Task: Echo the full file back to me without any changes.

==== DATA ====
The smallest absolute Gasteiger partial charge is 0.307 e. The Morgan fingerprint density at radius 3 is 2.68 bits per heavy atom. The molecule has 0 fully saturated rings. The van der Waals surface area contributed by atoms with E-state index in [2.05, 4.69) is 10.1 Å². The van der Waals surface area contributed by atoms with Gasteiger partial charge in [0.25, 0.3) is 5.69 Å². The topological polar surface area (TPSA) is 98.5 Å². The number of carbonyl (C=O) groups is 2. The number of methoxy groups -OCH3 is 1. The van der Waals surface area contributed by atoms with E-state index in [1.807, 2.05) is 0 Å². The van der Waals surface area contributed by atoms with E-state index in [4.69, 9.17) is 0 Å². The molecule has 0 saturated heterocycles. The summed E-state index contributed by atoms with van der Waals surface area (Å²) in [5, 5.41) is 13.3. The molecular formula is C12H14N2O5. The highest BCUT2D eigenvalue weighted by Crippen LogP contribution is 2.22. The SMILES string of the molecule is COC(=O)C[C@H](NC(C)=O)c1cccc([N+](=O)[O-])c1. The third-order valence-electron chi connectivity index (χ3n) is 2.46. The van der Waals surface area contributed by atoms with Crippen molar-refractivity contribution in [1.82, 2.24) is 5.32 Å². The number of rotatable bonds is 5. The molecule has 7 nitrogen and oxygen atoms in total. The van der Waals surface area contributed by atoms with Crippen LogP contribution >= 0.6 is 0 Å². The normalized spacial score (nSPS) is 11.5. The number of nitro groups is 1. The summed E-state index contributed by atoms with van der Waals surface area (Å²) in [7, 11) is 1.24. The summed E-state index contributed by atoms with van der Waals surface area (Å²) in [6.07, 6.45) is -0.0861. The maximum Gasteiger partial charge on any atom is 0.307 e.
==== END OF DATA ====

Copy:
The smallest absolute Gasteiger partial charge is 0.307 e. The Morgan fingerprint density at radius 3 is 2.68 bits per heavy atom. The molecule has 0 fully saturated rings. The van der Waals surface area contributed by atoms with E-state index in [2.05, 4.69) is 10.1 Å². The van der Waals surface area contributed by atoms with Gasteiger partial charge in [0.25, 0.3) is 5.69 Å². The topological polar surface area (TPSA) is 98.5 Å². The number of carbonyl (C=O) groups is 2. The number of methoxy groups -OCH3 is 1. The van der Waals surface area contributed by atoms with E-state index in [1.807, 2.05) is 0 Å². The van der Waals surface area contributed by atoms with E-state index in [4.69, 9.17) is 0 Å². The molecule has 0 saturated heterocycles. The summed E-state index contributed by atoms with van der Waals surface area (Å²) in [5, 5.41) is 13.3. The molecular formula is C12H14N2O5. The highest BCUT2D eigenvalue weighted by Crippen LogP contribution is 2.22. The SMILES string of the molecule is COC(=O)C[C@H](NC(C)=O)c1cccc([N+](=O)[O-])c1. The third-order valence-electron chi connectivity index (χ3n) is 2.46. The van der Waals surface area contributed by atoms with Crippen molar-refractivity contribution in [1.82, 2.24) is 5.32 Å². The number of rotatable bonds is 5. The molecule has 7 nitrogen and oxygen atoms in total. The van der Waals surface area contributed by atoms with Crippen LogP contribution >= 0.6 is 0 Å². The normalized spacial score (nSPS) is 11.5. The number of nitro groups is 1. The summed E-state index contributed by atoms with van der Waals surface area (Å²) in [7, 11) is 1.24. The summed E-state index contributed by atoms with van der Waals surface area (Å²) in [6.07, 6.45) is -0.0861. The maximum Gasteiger partial charge on any atom is 0.307 e.